• 4 volumes
  • hardcover, softcover, and audio cd
  • $15.95 – $21.95 USD

This series, aptly named for the first book, follows a set of 5 jewels that are stolen, abandoned, and carried to the new world by a Mormon immigrant. Jennie Hansen is a prolific writer and weaves beautiful stories around the bracelet and each of its precious gems.  This is one series I would say truly can be read out of order. Each book relates the tale of new characters that live independent of the characters in the other novels.

While the series could easily contain two more books, both the author and publisher have announced The Ruby concluded the series, a pity. But if you like The Bracelet series, you may consider reading one or more of Hansen’s other 20+ books.

The Bracelet

  • 296 pages

This book tells the story of a girl named Georgiana, a servant in 1840’s England. Running from the antagonist of the story, her mistress’s son, to protect her life and virtue, she justifies stealing from the rich family. She sets precious gems in a worthless brass bracelet, a gift from the aforementioned villain.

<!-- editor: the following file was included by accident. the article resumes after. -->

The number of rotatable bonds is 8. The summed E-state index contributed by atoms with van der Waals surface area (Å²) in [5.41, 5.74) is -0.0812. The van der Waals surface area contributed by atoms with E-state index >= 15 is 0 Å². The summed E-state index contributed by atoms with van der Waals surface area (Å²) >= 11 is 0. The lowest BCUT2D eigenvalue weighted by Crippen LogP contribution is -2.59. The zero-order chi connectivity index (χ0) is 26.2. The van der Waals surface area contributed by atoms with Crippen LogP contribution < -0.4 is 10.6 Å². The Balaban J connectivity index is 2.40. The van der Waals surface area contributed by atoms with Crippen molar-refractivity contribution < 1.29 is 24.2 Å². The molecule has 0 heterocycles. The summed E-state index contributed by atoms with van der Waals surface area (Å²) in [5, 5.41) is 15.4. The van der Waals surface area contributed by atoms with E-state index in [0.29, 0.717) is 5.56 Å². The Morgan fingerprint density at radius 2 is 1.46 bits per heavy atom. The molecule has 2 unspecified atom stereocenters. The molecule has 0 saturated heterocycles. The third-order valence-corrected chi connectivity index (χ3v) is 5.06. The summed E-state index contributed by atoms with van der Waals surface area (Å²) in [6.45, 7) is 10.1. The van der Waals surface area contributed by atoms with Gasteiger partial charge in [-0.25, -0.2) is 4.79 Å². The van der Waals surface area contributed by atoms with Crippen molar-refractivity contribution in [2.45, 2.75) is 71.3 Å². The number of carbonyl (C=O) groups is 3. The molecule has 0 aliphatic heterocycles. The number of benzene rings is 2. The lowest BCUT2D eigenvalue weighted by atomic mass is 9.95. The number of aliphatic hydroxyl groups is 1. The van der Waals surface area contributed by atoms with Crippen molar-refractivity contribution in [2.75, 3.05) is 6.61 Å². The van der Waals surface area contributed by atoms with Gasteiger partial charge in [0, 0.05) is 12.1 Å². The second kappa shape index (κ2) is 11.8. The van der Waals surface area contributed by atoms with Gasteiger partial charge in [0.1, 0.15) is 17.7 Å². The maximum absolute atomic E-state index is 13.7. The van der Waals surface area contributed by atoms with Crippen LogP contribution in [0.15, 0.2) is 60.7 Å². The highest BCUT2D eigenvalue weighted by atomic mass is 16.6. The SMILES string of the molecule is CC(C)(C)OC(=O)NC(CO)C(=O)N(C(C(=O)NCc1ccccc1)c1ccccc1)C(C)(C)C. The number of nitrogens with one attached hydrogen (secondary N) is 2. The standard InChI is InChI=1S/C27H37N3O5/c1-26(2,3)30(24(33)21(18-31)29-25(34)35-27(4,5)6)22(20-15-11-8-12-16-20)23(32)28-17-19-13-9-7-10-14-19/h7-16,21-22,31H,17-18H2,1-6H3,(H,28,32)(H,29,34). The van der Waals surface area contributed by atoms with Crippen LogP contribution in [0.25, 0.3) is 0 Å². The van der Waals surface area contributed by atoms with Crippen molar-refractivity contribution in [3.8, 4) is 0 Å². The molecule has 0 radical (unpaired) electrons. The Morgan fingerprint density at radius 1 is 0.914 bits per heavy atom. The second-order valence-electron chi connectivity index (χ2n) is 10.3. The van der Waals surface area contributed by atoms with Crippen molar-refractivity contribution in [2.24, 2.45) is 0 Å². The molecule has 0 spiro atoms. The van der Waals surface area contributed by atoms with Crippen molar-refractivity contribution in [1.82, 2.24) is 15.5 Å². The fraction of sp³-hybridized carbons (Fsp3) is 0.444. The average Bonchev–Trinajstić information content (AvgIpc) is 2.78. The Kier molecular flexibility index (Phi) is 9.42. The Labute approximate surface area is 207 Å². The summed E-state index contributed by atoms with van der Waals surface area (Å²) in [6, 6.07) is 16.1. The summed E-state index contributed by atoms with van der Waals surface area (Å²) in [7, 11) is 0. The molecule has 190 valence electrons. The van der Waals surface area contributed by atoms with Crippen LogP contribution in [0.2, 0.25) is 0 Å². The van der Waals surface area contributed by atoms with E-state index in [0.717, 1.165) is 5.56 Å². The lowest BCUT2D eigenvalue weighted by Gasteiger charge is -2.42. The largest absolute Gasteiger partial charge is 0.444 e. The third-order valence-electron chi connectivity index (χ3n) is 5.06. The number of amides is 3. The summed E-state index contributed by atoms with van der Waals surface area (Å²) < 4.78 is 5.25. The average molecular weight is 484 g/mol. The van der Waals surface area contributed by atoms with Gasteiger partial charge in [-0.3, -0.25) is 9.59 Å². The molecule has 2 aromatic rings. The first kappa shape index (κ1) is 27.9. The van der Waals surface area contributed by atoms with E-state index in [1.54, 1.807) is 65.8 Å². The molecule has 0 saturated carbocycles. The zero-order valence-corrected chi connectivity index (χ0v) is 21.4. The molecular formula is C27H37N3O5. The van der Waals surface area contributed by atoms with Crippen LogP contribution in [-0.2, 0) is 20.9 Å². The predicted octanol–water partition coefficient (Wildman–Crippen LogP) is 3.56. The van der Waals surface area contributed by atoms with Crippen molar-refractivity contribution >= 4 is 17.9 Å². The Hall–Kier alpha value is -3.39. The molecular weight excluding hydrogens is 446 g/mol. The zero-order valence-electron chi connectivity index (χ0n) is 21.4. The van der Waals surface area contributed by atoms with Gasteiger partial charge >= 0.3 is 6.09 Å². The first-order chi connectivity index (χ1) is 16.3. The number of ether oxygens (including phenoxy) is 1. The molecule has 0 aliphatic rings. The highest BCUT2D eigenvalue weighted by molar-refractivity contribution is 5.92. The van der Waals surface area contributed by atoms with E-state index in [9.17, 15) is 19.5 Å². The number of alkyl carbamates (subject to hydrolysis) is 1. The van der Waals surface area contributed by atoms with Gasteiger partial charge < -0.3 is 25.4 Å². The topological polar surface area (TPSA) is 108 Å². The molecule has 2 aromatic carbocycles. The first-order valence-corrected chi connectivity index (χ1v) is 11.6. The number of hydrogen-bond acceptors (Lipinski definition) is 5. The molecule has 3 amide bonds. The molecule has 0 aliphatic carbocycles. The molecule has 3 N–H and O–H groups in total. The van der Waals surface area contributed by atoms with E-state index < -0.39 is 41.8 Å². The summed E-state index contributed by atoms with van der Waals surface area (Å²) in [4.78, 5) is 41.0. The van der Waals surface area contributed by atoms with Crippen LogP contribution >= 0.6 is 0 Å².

Settings and descriptions are beautiful throughout the series, but especially so in this first novel. It also includes heartwarming conversion stories of characters who invite God into their lives through sincere repentance.

There were some unresolved threads in the first book that never get touched on in detail in the latter books.  

The Emerald

  • 248 pages

Picking up the story of the bracelet from when it was abandoned, a widowed Mormon immigrant and her two children protect the bracelet in hopes of returning it to the nameless woman who hid it in the baby’s possession. Running from the abusive home of her Scandinavian in-laws after her husband dies, Margarette uses everything in her power to keep her children from being reclaimed by detectives hired by her battering father-in-law to return his “property” to the old world.

Aided by a young English Mormon immigrant and a childless Scandinavian couple, Margarette’s family is finally able to make their way to Nauvoo where she finds employment as a housekeeper for a childless English widower.